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Sepaton adds support for Symantec's OST

Will move toward NAS interfaces

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Sepaton is today adding support for Symantec's OST interface to its S2100-ES2 virtual tape library and DeltaStor deduplication software. It also has a strategy for extending its products to include CIFS and NFS support, and plans to move into the archive and potentially the search space.

OST or Open Storage Technology is an API for NetBackup and BackupExec to interface to storage hardware devices. Virtual Tape Library (VTL) and deduplication product vendors can devise plug-ins to enable, for example, their product to interact with the NetBackup media server. NetBackup sees the VTL or dedupe array as disk, not tape, and can tell it to create a backup image, delete it or deduplicate it.

Fidelma Russo, Sepaton's EVP for engineering and development, said: “By integrating with OST, customers ... benefit ... from OST’s enriched features such as improved replication features, improved utilisation and management of NetBackup Media Servers, and more efficient duplication of backup images for long-term archiving."

We brought up the subject of yesterday's Data Domain Global Deduplication Array announcement. Russo thought it validated the whole global deduplication idea and should help with Sepaton's multi-node grid architecture and its global deduplication.

The GDA is limited to two loosely-coupled nodes, and Russo said: "They have moved a lot of the deduplication processing into the media server. We think it's an interesting approach [but] NDMP and RMON aren't supported in this manner. The media server is the aggregation point for the customer.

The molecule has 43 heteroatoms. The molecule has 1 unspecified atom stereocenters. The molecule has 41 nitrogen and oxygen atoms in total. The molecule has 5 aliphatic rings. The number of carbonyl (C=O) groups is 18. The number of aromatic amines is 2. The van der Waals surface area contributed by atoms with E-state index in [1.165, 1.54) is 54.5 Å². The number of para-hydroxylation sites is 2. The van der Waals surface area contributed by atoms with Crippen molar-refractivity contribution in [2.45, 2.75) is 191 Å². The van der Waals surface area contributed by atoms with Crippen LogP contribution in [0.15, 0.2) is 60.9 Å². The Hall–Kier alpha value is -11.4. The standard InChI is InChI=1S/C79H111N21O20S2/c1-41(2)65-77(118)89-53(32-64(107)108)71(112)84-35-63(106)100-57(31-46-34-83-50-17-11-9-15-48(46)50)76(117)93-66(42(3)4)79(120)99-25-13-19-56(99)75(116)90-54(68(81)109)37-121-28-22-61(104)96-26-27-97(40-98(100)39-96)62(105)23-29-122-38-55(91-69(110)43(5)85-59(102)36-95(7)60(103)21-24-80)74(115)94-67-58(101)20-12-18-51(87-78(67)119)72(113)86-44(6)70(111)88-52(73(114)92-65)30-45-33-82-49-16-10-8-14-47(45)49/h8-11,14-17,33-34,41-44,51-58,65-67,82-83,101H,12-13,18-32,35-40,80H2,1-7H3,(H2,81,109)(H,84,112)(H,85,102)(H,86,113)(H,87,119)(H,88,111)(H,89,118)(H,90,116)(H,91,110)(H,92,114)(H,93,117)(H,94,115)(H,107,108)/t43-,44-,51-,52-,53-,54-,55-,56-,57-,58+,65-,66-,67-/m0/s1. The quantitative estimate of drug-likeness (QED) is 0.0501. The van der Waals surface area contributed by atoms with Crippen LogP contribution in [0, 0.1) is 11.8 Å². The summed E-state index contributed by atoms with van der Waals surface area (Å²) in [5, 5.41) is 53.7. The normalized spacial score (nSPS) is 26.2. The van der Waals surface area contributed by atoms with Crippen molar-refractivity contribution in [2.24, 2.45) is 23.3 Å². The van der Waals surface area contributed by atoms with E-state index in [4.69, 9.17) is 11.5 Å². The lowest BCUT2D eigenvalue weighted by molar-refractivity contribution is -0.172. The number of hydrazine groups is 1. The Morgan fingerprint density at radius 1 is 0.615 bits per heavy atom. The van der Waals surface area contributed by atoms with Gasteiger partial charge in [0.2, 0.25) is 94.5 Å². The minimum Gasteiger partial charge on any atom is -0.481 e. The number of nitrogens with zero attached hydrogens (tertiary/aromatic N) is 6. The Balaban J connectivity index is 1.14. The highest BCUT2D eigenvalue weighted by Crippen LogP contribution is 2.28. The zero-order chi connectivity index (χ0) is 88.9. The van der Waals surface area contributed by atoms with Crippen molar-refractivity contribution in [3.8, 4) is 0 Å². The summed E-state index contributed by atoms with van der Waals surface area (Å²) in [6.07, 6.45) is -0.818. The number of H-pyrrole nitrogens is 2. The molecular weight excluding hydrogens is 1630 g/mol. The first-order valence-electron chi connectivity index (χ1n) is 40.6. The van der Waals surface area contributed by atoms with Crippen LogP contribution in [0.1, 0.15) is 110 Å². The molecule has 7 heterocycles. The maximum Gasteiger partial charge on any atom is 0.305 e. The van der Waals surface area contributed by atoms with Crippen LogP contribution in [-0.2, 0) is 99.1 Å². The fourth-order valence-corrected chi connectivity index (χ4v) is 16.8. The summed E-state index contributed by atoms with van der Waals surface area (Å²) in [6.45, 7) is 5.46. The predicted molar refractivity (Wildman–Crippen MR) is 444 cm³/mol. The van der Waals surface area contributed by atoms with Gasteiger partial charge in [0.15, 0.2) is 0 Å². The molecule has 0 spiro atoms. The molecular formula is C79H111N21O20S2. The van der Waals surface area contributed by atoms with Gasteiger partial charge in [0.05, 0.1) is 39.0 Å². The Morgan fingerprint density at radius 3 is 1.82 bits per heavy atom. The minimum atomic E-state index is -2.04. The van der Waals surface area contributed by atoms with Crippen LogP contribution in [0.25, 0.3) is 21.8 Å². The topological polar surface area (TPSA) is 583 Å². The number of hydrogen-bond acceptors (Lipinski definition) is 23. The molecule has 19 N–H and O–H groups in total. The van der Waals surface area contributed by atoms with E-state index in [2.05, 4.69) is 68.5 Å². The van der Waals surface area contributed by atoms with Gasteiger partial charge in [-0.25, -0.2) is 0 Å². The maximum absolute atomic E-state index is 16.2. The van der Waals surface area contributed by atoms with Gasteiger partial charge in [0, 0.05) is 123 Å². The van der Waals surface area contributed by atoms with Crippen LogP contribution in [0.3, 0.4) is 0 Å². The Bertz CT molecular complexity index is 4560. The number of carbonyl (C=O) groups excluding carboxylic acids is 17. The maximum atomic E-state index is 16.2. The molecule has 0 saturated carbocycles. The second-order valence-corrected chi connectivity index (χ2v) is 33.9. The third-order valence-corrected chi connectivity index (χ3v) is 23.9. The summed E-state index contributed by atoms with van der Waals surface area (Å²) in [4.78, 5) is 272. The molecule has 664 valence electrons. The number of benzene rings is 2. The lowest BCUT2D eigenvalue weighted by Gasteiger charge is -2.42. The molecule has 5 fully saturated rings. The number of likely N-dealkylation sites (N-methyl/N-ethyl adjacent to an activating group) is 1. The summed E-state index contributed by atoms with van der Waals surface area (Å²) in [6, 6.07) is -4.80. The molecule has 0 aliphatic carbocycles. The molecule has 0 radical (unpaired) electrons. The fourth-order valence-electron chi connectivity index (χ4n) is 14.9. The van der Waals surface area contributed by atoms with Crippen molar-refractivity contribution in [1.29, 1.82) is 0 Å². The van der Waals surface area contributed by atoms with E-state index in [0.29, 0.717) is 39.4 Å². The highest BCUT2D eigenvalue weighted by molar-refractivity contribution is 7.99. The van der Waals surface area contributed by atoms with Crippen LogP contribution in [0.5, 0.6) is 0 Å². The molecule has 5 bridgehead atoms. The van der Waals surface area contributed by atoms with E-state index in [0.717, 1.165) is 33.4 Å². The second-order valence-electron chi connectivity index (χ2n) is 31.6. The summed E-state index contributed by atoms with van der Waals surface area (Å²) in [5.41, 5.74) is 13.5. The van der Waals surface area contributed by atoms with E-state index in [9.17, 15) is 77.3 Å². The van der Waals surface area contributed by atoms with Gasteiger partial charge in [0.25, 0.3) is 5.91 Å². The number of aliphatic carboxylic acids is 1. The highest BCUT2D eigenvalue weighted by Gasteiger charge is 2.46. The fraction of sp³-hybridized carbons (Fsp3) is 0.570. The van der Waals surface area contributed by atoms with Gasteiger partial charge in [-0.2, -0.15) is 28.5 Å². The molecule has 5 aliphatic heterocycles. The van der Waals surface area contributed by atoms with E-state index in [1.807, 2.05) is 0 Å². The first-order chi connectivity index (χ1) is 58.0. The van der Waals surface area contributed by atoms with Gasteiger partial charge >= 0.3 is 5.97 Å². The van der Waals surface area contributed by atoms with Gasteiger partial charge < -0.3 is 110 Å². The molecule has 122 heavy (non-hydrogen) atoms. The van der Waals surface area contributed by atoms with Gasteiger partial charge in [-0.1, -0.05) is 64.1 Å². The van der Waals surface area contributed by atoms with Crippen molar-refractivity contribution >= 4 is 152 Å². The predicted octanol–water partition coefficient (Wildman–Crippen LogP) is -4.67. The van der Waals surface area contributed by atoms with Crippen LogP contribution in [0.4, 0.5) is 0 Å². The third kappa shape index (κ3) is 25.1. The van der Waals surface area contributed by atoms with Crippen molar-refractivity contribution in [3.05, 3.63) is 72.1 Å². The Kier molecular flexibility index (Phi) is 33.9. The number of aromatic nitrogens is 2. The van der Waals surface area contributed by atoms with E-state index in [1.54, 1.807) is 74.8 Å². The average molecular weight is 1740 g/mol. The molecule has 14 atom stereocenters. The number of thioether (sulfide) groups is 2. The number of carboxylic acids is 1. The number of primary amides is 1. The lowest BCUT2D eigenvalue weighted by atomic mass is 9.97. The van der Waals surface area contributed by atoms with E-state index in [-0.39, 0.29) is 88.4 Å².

"Having multiple nodes is not easy. Frank Slootman [Data Domain's head] has been signalling this for a couple of years. The design point for two [nodes] is a lot different from the design point for many. Software in the media server figures out which [GDA] node to use. The cluster is very loosely-coupled and if a node [controller] goes down you lose the backup data behind it."

We asked about Sepaton's future product development and Russo said: "Over the next year you'll see us taking more advantage of Moore's Law. You'll see us adding fatter nodes."

The company is set on expanding its role in the secondary storage world out from VTL with more access routes into the data stored on its hardware. Today's OST support is one example of that. We can expect network-attached storage (NAS) functionality, with CIFS and NFS support coming, possibly within twelve months. Russo said: "That will allow us to reach into more applications storing data such as archive and then, potentially, search."

The company is looking very carefully at what market segments to move into and may well partner in some of them. It stores a lot of metadata about the data in its repository and is looking to expose that to customers where there is value in it. For example, a customers' backup policies can be analysed to find which ones have good deduplication ratios so the policies can be optimised.

Sepaton is privately-owned, and has been trading for about seven years. Trading in 2009 was very good despite the economic climate, with HP having a very successful year with its OEM'd version of the products. The indications thus far are that customers are beginning to resume spending in 2010. Sepaton intends to have an IPO when conditions are right.

Sepaton's OST support should be available in the second half of this year. Its pricing has not yet been decided. ®

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